- The Treasury wants more power to stop terrorists using crypto to fund their campaigns.
- Industry representatives have hit back at what they deem as an ill-conceived “power grab.”
- The Treasury’s latest play is part of a wider US crypto crackdown that has already scored it a huge win against Binance.
The US Treasury is emerging as a notable crypto foe after notching a win with the $4.3 billion settlement against crypto exchange Binance last month.
The agency that has been active but less vocal than its markets watchdog counterpart, the Securities and Exchange Commission, is revving up for more.
In a memo last week, the agency asked the Senate Banking committee to strengthen federal laws to prevent terror organisations from accessing crypto, saying it needed new powers to broaden those it already has over US banks’ foreign banking partners.
Arguments citing crypto’s role in terrorism funding has drawn howls of protest from the industry, with many countering that data supporting the claims is sparse, misinterpreted, or exaggerated.
Still, the Treasury’s play is part of a wider US crypto crackdown, which has gained momentum after several high-profile scandals.
The Treasury is leveraging terror financing — “a rounding error” in total militant group funding — to stifle the crypto sector, Austin Campbell, founder and managing partner of Zero Knowledge Consulting, told DL News.
“This is the same story as the Patriot Act,” he said. He was referring to the George W. Bush-era laws that gave the US government sweeping surveillance powers that some say infringe on citizens’ constitutional rights to privacy and other civil liberties.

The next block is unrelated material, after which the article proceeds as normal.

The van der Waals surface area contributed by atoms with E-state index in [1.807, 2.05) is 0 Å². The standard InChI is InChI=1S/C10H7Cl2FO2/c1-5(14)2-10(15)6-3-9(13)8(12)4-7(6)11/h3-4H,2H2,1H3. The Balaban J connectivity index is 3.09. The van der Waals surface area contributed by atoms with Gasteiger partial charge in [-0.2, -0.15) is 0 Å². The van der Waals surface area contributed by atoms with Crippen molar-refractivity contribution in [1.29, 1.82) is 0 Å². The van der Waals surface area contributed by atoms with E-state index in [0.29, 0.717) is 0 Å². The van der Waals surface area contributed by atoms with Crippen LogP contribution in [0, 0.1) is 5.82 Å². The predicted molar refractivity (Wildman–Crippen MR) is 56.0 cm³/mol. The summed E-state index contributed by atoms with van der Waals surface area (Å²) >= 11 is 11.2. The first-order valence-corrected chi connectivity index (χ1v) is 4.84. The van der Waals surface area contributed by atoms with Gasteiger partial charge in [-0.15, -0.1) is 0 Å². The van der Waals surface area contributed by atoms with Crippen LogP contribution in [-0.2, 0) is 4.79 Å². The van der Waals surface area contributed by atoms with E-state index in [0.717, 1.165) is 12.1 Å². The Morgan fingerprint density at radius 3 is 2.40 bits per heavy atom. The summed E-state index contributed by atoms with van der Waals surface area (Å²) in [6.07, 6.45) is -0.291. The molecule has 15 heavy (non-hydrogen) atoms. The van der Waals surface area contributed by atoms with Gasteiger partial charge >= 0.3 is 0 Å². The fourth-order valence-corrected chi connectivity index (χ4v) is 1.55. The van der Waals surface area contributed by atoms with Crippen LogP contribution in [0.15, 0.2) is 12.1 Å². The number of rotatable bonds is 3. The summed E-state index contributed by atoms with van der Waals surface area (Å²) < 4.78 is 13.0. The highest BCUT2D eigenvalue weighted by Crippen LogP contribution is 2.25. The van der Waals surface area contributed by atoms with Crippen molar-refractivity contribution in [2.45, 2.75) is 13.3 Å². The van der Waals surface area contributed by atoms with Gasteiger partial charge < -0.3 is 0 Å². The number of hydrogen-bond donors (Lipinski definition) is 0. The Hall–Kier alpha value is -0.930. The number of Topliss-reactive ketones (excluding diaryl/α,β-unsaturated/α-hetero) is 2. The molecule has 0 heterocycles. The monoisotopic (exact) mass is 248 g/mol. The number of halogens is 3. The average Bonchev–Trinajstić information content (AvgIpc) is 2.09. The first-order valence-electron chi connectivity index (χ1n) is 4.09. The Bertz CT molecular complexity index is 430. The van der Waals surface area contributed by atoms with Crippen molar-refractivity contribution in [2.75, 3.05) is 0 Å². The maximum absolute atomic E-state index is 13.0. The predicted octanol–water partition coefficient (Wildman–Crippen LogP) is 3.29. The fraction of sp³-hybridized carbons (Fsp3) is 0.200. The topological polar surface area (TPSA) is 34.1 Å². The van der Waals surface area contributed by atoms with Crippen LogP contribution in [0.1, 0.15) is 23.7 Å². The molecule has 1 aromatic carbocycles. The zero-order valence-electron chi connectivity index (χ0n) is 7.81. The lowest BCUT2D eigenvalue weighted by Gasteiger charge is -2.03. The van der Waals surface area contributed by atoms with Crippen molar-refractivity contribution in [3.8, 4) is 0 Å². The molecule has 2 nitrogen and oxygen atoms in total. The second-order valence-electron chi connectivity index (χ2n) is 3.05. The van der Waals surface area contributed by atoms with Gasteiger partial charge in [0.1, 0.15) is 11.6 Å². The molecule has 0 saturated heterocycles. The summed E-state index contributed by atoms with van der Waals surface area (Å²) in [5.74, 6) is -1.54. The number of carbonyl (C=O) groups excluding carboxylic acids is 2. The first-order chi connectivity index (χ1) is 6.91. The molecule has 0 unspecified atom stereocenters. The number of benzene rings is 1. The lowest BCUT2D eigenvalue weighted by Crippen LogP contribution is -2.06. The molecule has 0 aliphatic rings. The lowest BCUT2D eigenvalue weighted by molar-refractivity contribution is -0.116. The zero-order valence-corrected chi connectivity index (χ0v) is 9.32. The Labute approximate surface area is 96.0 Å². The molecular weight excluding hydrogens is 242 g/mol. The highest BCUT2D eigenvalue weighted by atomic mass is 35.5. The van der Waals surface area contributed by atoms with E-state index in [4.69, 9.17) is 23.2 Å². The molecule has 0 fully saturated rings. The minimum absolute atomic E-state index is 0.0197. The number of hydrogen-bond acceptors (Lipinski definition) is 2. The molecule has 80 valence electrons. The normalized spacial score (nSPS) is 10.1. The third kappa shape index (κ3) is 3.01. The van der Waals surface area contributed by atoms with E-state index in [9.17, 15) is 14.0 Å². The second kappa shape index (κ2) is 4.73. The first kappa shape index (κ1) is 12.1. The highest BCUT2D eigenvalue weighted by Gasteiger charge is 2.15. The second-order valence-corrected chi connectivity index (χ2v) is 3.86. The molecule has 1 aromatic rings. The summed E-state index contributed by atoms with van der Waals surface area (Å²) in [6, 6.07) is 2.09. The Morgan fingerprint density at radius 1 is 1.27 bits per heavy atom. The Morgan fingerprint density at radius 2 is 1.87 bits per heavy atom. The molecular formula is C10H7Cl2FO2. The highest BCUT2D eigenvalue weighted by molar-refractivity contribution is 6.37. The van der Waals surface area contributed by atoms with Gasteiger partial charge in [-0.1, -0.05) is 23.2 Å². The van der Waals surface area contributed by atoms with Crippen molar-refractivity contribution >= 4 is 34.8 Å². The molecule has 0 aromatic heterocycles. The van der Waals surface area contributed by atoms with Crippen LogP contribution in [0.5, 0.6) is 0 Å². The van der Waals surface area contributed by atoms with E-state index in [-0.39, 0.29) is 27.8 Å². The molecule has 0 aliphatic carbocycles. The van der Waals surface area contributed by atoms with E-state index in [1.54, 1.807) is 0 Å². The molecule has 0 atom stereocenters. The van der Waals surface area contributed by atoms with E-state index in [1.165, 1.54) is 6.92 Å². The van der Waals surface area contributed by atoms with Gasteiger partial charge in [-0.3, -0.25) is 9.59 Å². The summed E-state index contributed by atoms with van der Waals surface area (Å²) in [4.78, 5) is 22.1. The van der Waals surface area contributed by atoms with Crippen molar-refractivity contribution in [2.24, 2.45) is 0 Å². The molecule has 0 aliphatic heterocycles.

I have in my grubby little paws the latest proposal, dated from today, that Treasury has sent to the Senate Banking committee, and boy, do I have thoughts.— Austin Campbell (@CampbellJAustin) November 29, 2023
To summarize for the crowd, Treasury is asking for an unprecedented level of expansion of their powers in order to combat…
“They’re using a crisis to try to go for a massive expansion of powers that’s 50 times what the crisis merits.”
Campbell is also an adjunct professor at Columbia business school, and has a background in banking.
The Treasury has more than Binance under its belt.
Its Financial Crimes Enforcement Network proposed in October to define crypto mixers as a money laundering risk, which would force US banks to limit their interactions with these businesses.
The Treasury’s new ‘power grab’
Campbell has come out as a vocal critic against the move, labelling the requests in a much-shared post on X as “completely insane.”
The updated definitions the agency wants would require DeFi projects, wallet providers, and validator nodes to do the same kind of know-your-customer and anti-money laundering work as banks — collecting and reporting customers’ personal information, for instance,
By definition, none of these projects could comply with such measures, Campbell told DL News.
“These platforms can’t enforce KYC/AML controls because they don’t have direct user-like relationships,” Campbell said.
The request is a “massive power grab in terms of what the Treasury wants to have the ability to regulate,” he added.